(Image via Shutterstock)
(Image via Shutterstock)

But health officials warn the rollout will take some time and things won’t be back to normal until late 2021.

A lot of promising news has come out recently regarding potential COVID-19 vaccines and Wisconsin health officials believe the first round could be distributed as soon as the end of this year. But, they caution that life will probably not return to normal until late 2021, at the earliest.

Department of Health Services Deputy Secretary Julie Willems Van Dijk and Stephanie Schauer, Program Manager of the Division of Public Health Immunization said they anticipate that Pfizer and Moderna will submit applications to the Food and Drug Administration for emergency use authorizations, which would prioritize the review and potential approval and distribution. Based on those manufacturers’ best case scenarios, the first round of the vaccine could be available by the end of the year.

But Van Dijk warned that getting those vaccines out and into the arms of enough Wisconsinites is going to take some time. 

“To be candid, this COVID vaccination and dissemination plan is more complicated than anticipated,” Van Dijk said.

One complication is that Pfizer’s vaccine needs to be kept in a deep freeze—minus 80 degrees Celsius, or minus 112 degrees Fahrenheit—or else the clock starts ticking for when it will no longer be effective. Schauer said at this point Pfizer believes the vaccine could be effective for up to 15 days using normal refrigeration, but it still creates a logistical challenge.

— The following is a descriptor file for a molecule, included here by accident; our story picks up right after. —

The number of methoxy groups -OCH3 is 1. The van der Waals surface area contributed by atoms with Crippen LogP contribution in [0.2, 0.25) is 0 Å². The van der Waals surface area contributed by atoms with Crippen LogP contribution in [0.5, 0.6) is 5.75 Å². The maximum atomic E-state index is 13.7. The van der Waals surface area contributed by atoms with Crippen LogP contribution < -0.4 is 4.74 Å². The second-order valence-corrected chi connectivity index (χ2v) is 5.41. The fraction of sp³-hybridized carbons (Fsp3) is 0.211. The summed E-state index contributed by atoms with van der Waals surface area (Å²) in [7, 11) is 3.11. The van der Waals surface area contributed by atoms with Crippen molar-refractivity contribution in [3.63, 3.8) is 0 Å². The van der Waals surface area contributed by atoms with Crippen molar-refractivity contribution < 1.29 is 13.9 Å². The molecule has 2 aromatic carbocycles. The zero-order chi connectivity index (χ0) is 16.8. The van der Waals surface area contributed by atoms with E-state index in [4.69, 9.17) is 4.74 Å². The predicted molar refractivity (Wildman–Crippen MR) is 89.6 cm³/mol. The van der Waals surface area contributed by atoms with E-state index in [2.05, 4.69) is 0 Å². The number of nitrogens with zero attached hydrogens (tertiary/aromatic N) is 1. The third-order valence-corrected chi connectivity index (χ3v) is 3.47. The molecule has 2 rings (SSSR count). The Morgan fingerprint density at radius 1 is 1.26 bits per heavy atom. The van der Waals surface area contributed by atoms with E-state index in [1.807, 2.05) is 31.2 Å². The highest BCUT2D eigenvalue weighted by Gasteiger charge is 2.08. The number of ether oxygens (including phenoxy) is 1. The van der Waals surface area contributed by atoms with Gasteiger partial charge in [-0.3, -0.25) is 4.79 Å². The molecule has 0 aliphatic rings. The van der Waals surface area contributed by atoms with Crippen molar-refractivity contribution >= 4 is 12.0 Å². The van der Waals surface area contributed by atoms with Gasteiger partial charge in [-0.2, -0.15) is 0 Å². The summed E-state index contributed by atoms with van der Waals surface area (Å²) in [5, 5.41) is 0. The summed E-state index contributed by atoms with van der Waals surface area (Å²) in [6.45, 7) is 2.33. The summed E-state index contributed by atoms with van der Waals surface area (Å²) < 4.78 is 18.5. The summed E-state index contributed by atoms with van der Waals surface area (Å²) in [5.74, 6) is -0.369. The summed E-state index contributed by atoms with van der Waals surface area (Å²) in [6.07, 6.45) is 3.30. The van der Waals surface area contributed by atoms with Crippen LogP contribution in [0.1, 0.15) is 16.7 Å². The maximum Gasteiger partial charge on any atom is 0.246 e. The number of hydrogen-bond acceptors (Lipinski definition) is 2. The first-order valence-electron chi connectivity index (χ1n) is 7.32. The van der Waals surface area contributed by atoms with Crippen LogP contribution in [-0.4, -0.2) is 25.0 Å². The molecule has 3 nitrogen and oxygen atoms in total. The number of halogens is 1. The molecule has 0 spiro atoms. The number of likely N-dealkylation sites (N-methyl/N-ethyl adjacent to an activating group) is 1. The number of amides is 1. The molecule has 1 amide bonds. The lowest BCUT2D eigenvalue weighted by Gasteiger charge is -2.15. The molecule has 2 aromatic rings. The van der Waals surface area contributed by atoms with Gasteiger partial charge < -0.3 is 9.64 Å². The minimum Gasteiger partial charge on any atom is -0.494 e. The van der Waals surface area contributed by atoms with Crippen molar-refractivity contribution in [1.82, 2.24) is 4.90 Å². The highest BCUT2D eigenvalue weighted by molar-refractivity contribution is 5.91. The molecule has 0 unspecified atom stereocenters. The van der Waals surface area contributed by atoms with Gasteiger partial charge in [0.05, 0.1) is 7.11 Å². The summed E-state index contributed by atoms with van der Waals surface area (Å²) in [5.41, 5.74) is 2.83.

“First of all, we are finding out where the freezers are,” Van Dijk said. 

The Moderna vaccine does not require that level of cold storage but both vaccines require two doses to take full effect. In the interim between the first and second dose, the patient is still susceptible to the virus. 

Schauer said Wisconsin’s immunization registry is being updated to include the COVID-19 vaccines so people can look up when they’re due for their second dose.

Another issue could be funding, and not just in Wisconsin. The vaccine itself will be provided free-of-charge but Van Dijk said the distribution is going to cost much more than the $3.1 million the federal government provided so far. 

The process

Schauer said she did not know the exact number of doses Wisconsin would receive from the first batch but based purely on population, it would only be 1.77% of whatever is made available nationwide.

First priority for immunization will be healthcare workers including those who work in long-term care facilities. Van Dijk said that phase alone will require hundreds of thousands of doses of the vaccine. 

The next priority will be essential workers and then high-risk patients, including long-term care patients. Van Dijk said health care providers “may very well be putting plans in place, looking at patient profiles,” to determine which patients would qualify as high-risk.

Once vaccine distribution starts, Schauer said, “there will be many different ways of ensuring people know when it is their time to receive a vaccine,” including press conferences such as the one on Tuesday and updates on DHS’ website. 

But her department is also concerned that, based on nationwide surveys, a sizable amount of the population does not trust a potential vaccine

One reason for mistrust of the vaccine, according to surveys, is concerns over the fast-tracking of the process and how that could affect safety. Van Dijk stressed that the FDA scientists will be reviewing the data independently before approval and it will continue to be monitored as it is distributed.

The FDA also announced on Tuesday that it plans to make any emergency use applications for COVID-19 vaccines or treatments available to the general public.  

Van Dijk emphasized that widespread distribution of the vaccine, even under best-case conditions, probably won’t happen until late 2021. She stressed that people need to continue doing everything they can to mitigate the spread of COVID-19, such as handwashing, social distancing, and wearing masks. 

“We all want to get back to our normal lives, but we want to do it in a way that is safe,” she said. “Understand that it is a process.”